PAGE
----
Worth A Look: 19.51%
Pretty Bad: 19.51%
Total Crap: 7.32%
2 reviews, 29 user ratings
|Day After, The
This 1983 TV movie was hyped to the skies as graphic and chilling. It is neither. If it *had* been, it might have held up and be worth watching now. It didn't, it doesn't, and it isn't. It coasts over the surface of its subject, and then sits back to congratulate itself on its daring.In a way, "The Day After" is the perfect example of a certain type of Hollywood message movie. It is well produced, well acted, and, well--BORING.
"Big news from ABC! Nuclear War Would Be BAD!"
Not to mention the ever-popular SELF-IMPORTANT.
That a number of people find "The Day After" scary is less a comment on it than on the pablum that is produced and accepted on network TV here in the US. I look at the folks on this board who give this thing five stars, and I am struck by how little you must have seen.
It's funny, too--the network that produced it, ABC, thought about giving up the production when some advertisers pulled out, went ahead only after the director, Nicholas Meyer, agreed to tone down the film--and have bragged extensively about their courage for making it ever since. Watching it now, nothing strikes you so deeply as their craven cowardice.
"The Day After" is a what-if story about nuclear war showing, in a *very* restrained way lest they upset people too much, what would happen if they dropped the Big One. The restraint damns the enterprise.
Now, if you're going to make a no-holds-barred look at some subject, you better bar no holds. "The Day After" approaches this serious subject with all the courage of a three-year-old dipping a toe into a cold swimming pool. It's like watching a horror movie that isn't really scary, or a comedy that isn't really funny, or almost any Stanley Kramer film.
For example, when the missiles fall, there's a two minute sequence of people turning into (gasp!) X-Rays as they are (it's implied) incinerated. Woo-hoo, skeletons!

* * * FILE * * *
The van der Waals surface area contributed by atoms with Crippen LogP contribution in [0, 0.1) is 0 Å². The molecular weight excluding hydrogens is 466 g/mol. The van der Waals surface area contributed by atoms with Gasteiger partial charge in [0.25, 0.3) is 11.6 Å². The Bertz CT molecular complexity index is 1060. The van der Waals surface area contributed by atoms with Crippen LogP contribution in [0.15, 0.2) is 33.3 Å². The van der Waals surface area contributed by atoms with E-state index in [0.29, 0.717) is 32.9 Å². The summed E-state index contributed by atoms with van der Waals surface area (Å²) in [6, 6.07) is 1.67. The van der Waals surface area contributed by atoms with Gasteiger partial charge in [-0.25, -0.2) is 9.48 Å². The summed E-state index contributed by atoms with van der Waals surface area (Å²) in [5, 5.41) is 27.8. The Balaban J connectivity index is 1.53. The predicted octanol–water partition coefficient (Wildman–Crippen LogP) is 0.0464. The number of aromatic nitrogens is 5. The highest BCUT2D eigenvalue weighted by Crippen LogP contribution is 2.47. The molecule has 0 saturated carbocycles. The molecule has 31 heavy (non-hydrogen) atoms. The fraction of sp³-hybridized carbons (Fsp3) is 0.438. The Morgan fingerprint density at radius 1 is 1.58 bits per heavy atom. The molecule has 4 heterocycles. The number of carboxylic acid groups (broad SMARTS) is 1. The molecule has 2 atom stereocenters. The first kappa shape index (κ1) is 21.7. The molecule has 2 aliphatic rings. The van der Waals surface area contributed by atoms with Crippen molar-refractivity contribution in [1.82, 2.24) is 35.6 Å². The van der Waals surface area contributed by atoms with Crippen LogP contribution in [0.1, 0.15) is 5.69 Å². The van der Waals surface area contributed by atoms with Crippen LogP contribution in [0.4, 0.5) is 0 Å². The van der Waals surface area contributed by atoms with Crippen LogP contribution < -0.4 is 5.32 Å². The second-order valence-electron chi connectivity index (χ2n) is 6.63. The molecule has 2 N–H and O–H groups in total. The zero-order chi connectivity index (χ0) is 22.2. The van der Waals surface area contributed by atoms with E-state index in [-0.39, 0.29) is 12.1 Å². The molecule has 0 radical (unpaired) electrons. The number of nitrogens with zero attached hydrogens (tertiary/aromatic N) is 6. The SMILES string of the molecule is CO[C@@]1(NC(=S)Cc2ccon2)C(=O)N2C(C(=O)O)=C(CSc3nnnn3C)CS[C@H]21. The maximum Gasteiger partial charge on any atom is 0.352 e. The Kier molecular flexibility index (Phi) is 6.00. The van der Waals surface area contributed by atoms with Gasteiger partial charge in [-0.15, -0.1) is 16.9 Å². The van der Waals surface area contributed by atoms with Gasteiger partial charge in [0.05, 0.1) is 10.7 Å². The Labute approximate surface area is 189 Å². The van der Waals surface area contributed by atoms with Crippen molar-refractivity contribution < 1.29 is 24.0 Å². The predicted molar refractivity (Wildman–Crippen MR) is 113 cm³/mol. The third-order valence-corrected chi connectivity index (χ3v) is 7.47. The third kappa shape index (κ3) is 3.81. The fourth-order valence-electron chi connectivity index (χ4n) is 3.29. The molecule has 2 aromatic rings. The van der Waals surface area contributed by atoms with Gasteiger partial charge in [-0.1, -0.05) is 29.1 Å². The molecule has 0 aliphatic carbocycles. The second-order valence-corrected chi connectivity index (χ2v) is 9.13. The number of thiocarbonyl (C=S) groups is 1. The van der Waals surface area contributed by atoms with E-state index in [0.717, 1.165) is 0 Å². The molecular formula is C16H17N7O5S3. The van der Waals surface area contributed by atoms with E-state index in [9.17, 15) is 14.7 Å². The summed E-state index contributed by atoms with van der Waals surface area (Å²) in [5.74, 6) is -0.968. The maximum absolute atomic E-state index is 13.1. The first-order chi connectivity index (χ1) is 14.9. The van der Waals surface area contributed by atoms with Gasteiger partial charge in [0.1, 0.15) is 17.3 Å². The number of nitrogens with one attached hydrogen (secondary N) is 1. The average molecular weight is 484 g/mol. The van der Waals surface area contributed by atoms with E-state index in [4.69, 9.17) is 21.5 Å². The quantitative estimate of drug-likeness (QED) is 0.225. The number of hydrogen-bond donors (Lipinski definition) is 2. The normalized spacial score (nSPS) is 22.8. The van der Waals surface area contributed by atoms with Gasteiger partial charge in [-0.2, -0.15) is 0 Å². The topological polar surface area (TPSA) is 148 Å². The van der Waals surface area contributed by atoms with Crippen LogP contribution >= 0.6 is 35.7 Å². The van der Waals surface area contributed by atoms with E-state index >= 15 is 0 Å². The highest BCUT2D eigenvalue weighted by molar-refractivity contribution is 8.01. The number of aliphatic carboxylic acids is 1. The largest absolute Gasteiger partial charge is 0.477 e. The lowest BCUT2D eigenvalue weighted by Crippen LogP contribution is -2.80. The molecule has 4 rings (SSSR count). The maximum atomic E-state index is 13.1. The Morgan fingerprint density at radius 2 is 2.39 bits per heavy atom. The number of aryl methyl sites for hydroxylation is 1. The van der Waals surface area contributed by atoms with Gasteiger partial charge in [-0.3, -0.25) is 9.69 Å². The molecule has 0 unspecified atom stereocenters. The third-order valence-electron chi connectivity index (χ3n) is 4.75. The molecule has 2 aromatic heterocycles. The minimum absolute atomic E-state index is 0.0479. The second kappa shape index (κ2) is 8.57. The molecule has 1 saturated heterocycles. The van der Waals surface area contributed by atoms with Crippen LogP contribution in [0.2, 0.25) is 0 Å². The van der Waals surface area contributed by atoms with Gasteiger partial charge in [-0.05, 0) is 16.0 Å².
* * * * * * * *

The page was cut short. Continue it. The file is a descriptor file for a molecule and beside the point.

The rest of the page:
Aside from being lame, it skips the gory details, and thus, MOST of the meaning or feeling. Why don't they show any ash, or dust, or half-incinerated people? Or how about someone with their skin flash-burned off, as in the Japanese film about Hiroshima, "Black Rain"?
Consider how the same moment was shown in a much better film, the British TV movie "Threads," which also dealt with nuclear war. As a narrator tells about the heat flash that follows the detonation like thunder after lightning, one of the characters, a milkman, is leaving some milk on a stoop when he looks up and sees the mushroom cloud. He turns and runs, and the camera stays on the milk. After about five seconds, the heat flash hits and the milk explodes, boiling out of the bottles, and THEN--and this is the great bit--the bottles melt, right there on the porch. You don't see precisely what happens to the character who ran off. You don't have to.
As per the title, "The Day After" also limits its view to just a short time after the bombs fall. So Kansas City is reduced to ruin, lots of people die, but it avoids the long-term consequences and the much greater, but less photogenic, death that will follow in the wake of a nuclear war, as starvation and disease make the living envy the dead.